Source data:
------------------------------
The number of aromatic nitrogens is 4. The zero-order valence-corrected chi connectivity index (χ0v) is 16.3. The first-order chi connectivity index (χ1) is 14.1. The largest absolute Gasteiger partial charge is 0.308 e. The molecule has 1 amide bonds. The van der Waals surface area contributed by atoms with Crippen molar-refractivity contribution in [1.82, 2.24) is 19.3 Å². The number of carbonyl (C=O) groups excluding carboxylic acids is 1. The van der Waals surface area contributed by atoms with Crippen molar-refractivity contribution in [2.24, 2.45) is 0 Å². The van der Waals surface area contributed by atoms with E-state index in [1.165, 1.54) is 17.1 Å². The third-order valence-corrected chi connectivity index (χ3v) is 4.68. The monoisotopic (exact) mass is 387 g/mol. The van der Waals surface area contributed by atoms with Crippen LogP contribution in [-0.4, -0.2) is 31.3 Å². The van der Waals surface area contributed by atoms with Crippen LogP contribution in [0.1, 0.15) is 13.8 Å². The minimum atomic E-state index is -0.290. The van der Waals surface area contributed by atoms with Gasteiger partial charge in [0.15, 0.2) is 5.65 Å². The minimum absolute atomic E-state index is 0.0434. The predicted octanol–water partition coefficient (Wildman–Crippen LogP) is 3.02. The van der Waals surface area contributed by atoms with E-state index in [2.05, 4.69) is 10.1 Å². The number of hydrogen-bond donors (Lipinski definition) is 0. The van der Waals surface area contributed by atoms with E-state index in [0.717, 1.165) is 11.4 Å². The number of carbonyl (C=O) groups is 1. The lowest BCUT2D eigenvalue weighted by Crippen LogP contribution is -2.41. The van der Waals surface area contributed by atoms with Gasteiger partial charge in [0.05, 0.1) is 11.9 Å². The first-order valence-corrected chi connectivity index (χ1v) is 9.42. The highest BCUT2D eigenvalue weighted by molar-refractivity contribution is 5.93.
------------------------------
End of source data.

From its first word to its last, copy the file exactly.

The number of aromatic nitrogens is 4. The zero-order valence-corrected chi connectivity index (χ0v) is 16.3. The first-order chi connectivity index (χ1) is 14.1. The largest absolute Gasteiger partial charge is 0.308 e. The molecule has 1 amide bonds. The van der Waals surface area contributed by atoms with Crippen molar-refractivity contribution in [1.82, 2.24) is 19.3 Å². The number of carbonyl (C=O) groups excluding carboxylic acids is 1. The van der Waals surface area contributed by atoms with Crippen molar-refractivity contribution in [2.24, 2.45) is 0 Å². The van der Waals surface area contributed by atoms with E-state index in [1.165, 1.54) is 17.1 Å². The third-order valence-corrected chi connectivity index (χ3v) is 4.68. The monoisotopic (exact) mass is 387 g/mol. The van der Waals surface area contributed by atoms with Crippen LogP contribution in [-0.4, -0.2) is 31.3 Å². The van der Waals surface area contributed by atoms with Crippen LogP contribution in [0.1, 0.15) is 13.8 Å². The minimum atomic E-state index is -0.290. The van der Waals surface area contributed by atoms with Gasteiger partial charge in [0.15, 0.2) is 5.65 Å². The minimum absolute atomic E-state index is 0.0434. The predicted octanol–water partition coefficient (Wildman–Crippen LogP) is 3.02. The van der Waals surface area contributed by atoms with E-state index in [2.05, 4.69) is 10.1 Å². The number of hydrogen-bond donors (Lipinski definition) is 0. The van der Waals surface area contributed by atoms with E-state index in [0.717, 1.165) is 11.4 Å². The number of carbonyl (C=O) groups is 1. The lowest BCUT2D eigenvalue weighted by Crippen LogP contribution is -2.41. The van der Waals surface area contributed by atoms with Gasteiger partial charge in [0.05, 0.1) is 11.9 Å². The first-order valence-corrected chi connectivity index (χ1v) is 9.42. The highest BCUT2D eigenvalue weighted by molar-refractivity contribution is 5.93.